A Whale of a Time 3 - baleen hunting in the collections
In February 2016 we had our first day working in the collections on our British Ecological Society project “A Whale of A Time” (see our proposal). The plan for the day was for myself and my collaborators Andrew and Clive (plus Masters students Kate and Dan) to take a look at what was in the collection then make a strategic plan for what we would sample in our project. We estimated that we had enough money to take about 300 samples, and the original plan was to take these from the jaw bones of rorqual whales (Balaenopteridae - this includes humpback, minke, fin, sei and blue whales) of different species, from different geographic locations and from different dates. This didn’t entirely go to plan.
The day began with the usual transport nightmares. Clive and Kate’s train got canceled, the Piccadilly line was delayed, and I was loaded with so much equipment I was like a slowly lumbering pack horse. Eventually (after Andrew took an age to decide on a sandwich!) we all got together and managed to head to the collections.
I’ve been working with museum collections for over 10 years now but I still get a buzz of excitement every time I go into the collections. For the others this was their first trip to the cetacean collections so you can probably imagine their levels of excitement! After a while being shown round the collections by Richard we decided to let everyone have a look round on their own because it was “too overwhelming” to focus on strategic planning when surrounded by hundreds of whale skeletons. Once everyone had calmed down a bit we realised we had a problem, we didn’t have enough specimens to do the analyses we had planned. Our original plan had been to sample around 300 rorqual skulls, instead the collection contained only around 30. Oops!
It turns out we had misread the Museum catalogue and interpreted all material as skull material, rather than the fragments of skeleton etc. D’oh! This is what happens when you’re rushing to finish a grant application! But in general, gaps in species representation or geographic representation are really common in museum collections. This can reflect various factors - sometimes species are rare so they are absent from collections, other times the museum may just not have done much collecting in the region where the species is found. Even within common species it is unusual to get a really good representation across the species’ geographic range. This doesn’t lessen the value of museum collections, but it is something to be aware of before starting a project using them, especially if it requires measures of intraspecific variation. Often you can improve this by visiting multiple museums, though in the case of large rorqual whale skulls, 30 appears to be the most that any museum we could reasonably visit has in its catalogue, so it wouldn’t help much.
For rorquals, the issue is probably related to their size and the difficulty of acquiring, preparing and then storing such large specimens. Acquisitions usually require a “lucky” beaching event somewhere that was close enough to a museum for the specimen to be collected and cleaned. Often our specimens were purchased from other collectors or museums. Other issues are that most of these species are protected under CITES, making their movement more difficult. And of course all of this costs money, something that is in short supply across museums.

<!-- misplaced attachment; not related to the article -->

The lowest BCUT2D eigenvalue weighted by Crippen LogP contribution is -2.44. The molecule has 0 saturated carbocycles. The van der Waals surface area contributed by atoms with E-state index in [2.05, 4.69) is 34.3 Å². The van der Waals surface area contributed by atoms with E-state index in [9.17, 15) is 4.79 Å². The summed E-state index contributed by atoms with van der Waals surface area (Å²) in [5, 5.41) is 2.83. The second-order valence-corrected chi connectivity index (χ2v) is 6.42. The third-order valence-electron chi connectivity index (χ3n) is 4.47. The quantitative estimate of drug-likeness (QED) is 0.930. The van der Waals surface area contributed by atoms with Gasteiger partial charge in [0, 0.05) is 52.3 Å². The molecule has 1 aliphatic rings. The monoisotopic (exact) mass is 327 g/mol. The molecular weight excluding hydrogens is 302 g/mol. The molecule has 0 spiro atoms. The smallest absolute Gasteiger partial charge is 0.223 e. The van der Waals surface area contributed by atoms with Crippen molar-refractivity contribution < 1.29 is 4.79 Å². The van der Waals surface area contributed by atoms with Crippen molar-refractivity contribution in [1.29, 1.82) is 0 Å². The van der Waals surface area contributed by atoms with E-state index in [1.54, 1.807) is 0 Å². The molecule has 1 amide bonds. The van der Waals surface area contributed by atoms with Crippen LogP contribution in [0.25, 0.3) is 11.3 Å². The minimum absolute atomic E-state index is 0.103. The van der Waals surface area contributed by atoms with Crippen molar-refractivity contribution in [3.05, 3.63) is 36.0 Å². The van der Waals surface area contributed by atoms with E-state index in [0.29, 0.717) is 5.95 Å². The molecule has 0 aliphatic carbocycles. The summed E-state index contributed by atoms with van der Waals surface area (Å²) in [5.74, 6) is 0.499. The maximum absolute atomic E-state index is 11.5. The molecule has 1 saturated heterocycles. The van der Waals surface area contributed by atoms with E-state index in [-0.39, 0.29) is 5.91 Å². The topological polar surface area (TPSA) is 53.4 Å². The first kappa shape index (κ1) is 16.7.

We are scientists however, and refused to buckle at the first hurdle. After lunch, several coffees, and a bit of drawing on the whiteboard we got back on track. Instead of sampling bone, we would sample baleen. Baleen is what rorqual whales use to feed - they take in water with their prey floating in it, then shut their mouths and use their muscular tongues to push the water out through their baleen. The baleen acts like a massive sieve retaining the prey items in the mouth. Baleen is made up of a series of plates (made of keratin like our finger nails) that grow through a whale’s lifetime. So looking at stable isotope samples taken at intervals along each baleen plate gives us the chance to look at changes in stable isotope ratios through time (of course we have to make a lot of assumptions here about the rate of growth etc.). This should give insights into changes in the diet of the whale and perhaps its latitudinal range.
With this first problem solved, we then combed the collection for baleen samples. Most of these were in some drawers, but we also found a huge crate containing all the baleen from the blue whale that will eventually be displayed in the Hintze Hall in the Museum. There were also a few whale skulls with baleen plates still attached (see a later post for more on those). We put together a set of specimens to sample and whittled these down to those with the best metadata (i.e. details of collection date, location) and giving an even representation across years (our oldest specimen was stranded in the late 1800s, our youngest specimen was stranded in the 1980s).
Stage one complete, the next step is to get the baleen to Southampton so Clive and Kate can take samples and extract stable isotopes. Watch this space for updates!
Picture credit: Teddy Llovet (Flikr)
Humpback whale feeding showing its baleen plates and an unlucky pelican.